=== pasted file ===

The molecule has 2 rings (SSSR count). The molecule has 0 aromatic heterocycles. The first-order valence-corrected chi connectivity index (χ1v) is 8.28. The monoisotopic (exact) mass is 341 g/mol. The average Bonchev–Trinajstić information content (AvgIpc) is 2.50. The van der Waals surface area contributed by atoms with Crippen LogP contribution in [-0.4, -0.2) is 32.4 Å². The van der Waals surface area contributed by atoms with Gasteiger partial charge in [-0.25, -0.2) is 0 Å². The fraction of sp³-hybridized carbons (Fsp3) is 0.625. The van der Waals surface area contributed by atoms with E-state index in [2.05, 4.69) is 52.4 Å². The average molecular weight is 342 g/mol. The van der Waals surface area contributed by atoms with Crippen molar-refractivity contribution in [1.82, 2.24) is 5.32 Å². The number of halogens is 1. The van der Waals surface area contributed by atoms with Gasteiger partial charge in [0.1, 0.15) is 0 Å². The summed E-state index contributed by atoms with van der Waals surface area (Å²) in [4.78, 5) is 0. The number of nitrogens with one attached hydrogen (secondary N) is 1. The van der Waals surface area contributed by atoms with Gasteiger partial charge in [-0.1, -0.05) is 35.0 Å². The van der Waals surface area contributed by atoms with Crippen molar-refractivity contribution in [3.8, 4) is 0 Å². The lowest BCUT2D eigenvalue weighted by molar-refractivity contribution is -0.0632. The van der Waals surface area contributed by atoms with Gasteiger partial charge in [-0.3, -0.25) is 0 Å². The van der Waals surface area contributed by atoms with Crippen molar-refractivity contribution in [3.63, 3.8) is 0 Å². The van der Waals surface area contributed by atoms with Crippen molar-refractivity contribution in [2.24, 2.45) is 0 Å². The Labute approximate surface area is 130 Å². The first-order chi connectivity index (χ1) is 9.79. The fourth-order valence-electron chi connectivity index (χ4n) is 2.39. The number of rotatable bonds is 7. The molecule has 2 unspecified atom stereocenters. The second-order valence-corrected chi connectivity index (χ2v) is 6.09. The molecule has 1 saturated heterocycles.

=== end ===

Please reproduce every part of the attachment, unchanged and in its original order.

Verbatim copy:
The molecule has 2 rings (SSSR count). The molecule has 0 aromatic heterocycles. The first-order valence-corrected chi connectivity index (χ1v) is 8.28. The monoisotopic (exact) mass is 341 g/mol. The average Bonchev–Trinajstić information content (AvgIpc) is 2.50. The van der Waals surface area contributed by atoms with Crippen LogP contribution in [-0.4, -0.2) is 32.4 Å². The van der Waals surface area contributed by atoms with Gasteiger partial charge in [-0.25, -0.2) is 0 Å². The fraction of sp³-hybridized carbons (Fsp3) is 0.625. The van der Waals surface area contributed by atoms with E-state index in [2.05, 4.69) is 52.4 Å². The average molecular weight is 342 g/mol. The van der Waals surface area contributed by atoms with Crippen molar-refractivity contribution in [1.82, 2.24) is 5.32 Å². The number of halogens is 1. The van der Waals surface area contributed by atoms with Gasteiger partial charge in [0.1, 0.15) is 0 Å². The summed E-state index contributed by atoms with van der Waals surface area (Å²) in [4.78, 5) is 0. The number of nitrogens with one attached hydrogen (secondary N) is 1. The van der Waals surface area contributed by atoms with Gasteiger partial charge in [-0.1, -0.05) is 35.0 Å². The van der Waals surface area contributed by atoms with Crippen molar-refractivity contribution in [3.8, 4) is 0 Å². The lowest BCUT2D eigenvalue weighted by molar-refractivity contribution is -0.0632. The van der Waals surface area contributed by atoms with Gasteiger partial charge in [-0.3, -0.25) is 0 Å². The van der Waals surface area contributed by atoms with Crippen molar-refractivity contribution in [3.63, 3.8) is 0 Å². The van der Waals surface area contributed by atoms with Crippen molar-refractivity contribution in [2.24, 2.45) is 0 Å². The Labute approximate surface area is 130 Å². The first-order chi connectivity index (χ1) is 9.79. The fourth-order valence-electron chi connectivity index (χ4n) is 2.39. The number of rotatable bonds is 7. The molecule has 2 unspecified atom stereocenters. The second-order valence-corrected chi connectivity index (χ2v) is 6.09. The molecule has 1 saturated heterocycles.